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Home turf no more

The high price of real estate has put financiers on the back foot, thus, making home ownership more expensive.

twitter-logoManu Kaushik | Print Edition: May 18, 2008

Gone are the days when you could walk into a bank and walk out with an instant home loan. Banks and financial institutions have started feeling the heat of the real estate market, which means buyers will have to dig deep into their resources to fund their new homes. Worries over rising defaults in home loans, coupled with soaring interest rates, have prompted banks to tread cautiously on this turf for now. Says Amar Pandit, Director, My Financial Advisor: “With the world’s financial markets in turmoil, following a crisis in the US mortgage lending sector, bankers in India are wary when it comes to assessing home loan applications. For them, the ability of borrowers to pay is paramount.”

Winds of change

Banks and housing finance companies (HFCs) have raised the financing margin for home loan borrowers, and borrowers now have to make higher down payments on loans. Says Harpreet Singh, Business Director (Wealth Management, Distribution & Loans), Centurion Bank of Punjab: “Banks have cut down the ceiling on maximum loan available to 80 per cent of the total value of the property from the earlier level of 85-90 per cent.” For example, Punjab National Bank (PNB) is financing up to 75 per cent of the purchase value of a property compared to 85 per cent earlier.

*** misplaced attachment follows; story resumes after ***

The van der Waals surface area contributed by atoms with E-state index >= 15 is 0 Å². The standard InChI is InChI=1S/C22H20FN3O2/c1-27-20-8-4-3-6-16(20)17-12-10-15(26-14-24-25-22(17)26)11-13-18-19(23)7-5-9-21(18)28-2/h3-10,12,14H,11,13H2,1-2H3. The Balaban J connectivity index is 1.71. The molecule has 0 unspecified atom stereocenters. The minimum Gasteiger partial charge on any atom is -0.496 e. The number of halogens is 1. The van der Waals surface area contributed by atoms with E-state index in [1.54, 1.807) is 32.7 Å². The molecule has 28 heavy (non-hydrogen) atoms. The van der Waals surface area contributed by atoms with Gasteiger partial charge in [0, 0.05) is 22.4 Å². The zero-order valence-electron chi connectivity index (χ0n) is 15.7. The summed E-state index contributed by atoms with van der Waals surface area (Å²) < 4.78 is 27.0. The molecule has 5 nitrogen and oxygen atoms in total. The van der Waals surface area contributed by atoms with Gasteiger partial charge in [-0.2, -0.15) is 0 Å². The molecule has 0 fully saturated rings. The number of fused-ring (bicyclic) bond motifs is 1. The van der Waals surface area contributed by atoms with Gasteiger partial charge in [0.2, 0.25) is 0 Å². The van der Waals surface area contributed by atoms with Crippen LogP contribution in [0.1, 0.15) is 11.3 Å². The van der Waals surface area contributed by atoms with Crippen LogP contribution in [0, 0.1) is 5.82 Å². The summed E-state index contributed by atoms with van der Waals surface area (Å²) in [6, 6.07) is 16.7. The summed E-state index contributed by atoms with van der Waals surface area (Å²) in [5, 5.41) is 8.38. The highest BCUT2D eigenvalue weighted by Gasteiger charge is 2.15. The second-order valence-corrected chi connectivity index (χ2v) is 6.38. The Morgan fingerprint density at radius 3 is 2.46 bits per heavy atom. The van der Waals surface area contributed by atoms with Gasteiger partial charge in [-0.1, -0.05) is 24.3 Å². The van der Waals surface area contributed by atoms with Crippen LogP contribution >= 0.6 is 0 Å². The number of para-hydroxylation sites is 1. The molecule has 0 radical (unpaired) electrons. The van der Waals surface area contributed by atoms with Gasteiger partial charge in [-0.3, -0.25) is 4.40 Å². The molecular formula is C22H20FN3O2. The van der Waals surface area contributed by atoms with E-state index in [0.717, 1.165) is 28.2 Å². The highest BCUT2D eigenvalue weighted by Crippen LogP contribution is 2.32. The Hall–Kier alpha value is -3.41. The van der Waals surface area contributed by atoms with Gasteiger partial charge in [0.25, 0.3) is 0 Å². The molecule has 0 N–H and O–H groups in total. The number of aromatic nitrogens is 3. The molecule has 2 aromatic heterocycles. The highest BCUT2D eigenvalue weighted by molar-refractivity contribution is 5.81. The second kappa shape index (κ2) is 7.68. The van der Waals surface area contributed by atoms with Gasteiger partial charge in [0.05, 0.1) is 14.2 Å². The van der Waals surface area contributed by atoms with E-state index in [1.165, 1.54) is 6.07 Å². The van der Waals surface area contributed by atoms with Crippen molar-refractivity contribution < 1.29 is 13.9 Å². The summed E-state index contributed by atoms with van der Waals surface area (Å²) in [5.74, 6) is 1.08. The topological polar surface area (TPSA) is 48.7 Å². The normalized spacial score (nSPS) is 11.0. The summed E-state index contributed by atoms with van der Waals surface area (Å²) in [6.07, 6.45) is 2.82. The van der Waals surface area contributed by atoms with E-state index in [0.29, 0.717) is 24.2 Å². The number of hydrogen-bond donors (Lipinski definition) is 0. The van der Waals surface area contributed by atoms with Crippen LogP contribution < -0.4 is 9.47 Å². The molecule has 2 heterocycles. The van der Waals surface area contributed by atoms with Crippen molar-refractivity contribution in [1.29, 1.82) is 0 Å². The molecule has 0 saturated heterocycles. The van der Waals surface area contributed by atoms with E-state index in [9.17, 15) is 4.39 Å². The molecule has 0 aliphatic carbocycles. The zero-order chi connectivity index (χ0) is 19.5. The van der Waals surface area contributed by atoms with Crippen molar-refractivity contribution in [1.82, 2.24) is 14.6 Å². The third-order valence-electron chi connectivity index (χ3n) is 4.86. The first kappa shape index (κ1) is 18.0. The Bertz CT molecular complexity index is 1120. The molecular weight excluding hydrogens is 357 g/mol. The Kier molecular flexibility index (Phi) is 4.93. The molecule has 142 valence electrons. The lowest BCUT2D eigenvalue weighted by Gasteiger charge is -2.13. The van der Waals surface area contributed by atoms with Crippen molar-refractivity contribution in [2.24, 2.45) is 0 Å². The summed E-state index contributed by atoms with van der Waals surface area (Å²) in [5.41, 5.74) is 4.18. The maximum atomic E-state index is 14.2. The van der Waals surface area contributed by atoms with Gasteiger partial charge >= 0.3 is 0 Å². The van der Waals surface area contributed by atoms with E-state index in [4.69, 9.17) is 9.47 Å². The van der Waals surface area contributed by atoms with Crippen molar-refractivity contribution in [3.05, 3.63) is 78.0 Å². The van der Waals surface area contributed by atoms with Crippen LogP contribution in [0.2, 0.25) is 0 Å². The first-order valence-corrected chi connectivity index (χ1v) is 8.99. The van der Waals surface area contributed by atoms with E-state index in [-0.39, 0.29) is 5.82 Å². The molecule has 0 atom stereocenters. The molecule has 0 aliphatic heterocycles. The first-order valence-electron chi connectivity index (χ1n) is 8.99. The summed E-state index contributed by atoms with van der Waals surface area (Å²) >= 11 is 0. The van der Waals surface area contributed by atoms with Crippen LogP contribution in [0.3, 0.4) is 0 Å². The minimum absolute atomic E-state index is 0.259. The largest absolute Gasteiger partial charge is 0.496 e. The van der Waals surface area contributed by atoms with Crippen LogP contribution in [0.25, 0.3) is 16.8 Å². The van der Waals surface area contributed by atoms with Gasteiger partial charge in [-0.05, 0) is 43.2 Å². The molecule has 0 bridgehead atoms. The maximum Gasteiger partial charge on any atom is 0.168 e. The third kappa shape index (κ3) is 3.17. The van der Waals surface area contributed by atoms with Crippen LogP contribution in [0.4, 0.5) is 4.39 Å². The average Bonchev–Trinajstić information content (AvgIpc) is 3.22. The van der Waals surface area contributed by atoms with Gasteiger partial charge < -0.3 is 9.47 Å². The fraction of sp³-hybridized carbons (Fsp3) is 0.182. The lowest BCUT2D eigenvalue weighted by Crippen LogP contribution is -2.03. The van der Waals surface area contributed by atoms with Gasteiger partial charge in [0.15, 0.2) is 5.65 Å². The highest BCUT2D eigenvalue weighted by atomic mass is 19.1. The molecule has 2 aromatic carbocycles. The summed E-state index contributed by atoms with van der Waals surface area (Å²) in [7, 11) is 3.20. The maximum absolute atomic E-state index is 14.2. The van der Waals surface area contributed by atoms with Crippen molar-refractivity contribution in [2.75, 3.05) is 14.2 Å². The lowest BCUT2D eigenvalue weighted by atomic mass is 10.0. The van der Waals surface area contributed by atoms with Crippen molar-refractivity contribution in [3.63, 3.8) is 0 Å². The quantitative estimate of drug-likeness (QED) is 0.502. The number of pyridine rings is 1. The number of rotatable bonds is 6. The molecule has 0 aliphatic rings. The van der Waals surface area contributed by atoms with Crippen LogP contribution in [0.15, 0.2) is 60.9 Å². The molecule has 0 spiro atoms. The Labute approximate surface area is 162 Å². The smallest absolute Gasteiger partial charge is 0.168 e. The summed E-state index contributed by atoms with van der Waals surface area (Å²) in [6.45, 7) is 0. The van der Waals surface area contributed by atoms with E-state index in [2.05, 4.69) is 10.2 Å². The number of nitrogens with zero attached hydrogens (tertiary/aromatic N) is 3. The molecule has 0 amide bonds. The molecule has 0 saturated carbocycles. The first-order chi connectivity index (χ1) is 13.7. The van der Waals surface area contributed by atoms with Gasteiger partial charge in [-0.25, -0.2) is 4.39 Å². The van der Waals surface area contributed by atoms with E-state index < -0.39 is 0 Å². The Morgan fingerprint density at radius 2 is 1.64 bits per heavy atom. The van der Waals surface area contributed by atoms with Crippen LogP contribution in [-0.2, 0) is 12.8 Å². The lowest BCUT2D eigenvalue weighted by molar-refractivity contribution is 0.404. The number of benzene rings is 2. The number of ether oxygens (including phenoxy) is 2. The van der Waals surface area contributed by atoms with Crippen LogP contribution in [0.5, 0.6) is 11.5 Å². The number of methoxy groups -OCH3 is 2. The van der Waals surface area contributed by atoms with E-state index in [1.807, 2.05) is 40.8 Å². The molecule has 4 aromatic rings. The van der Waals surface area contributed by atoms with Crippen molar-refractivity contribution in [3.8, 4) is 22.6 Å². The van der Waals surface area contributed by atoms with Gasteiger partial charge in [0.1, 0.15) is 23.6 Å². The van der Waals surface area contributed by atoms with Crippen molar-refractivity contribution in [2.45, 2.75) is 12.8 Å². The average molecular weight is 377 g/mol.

Similarly, Union Bank of India (UBI) will finance up to 80 per cent for all fresh sanctions of housing loans against 85 per cent earlier. Another reason the banks are wary is the expected correction in property prices. “Real estate prices have increased by about 50-60 per cent over the last one year. Going forward, we could see a correction of around 20-25 per cent in prices over the next few months. As a result, transactions are going to be hit very badly,” says Singh.

Harpreet Singh, Business Director (Wealth Management, Distribution & Loans), Centurion Bank of Punjab
Harpreet Singh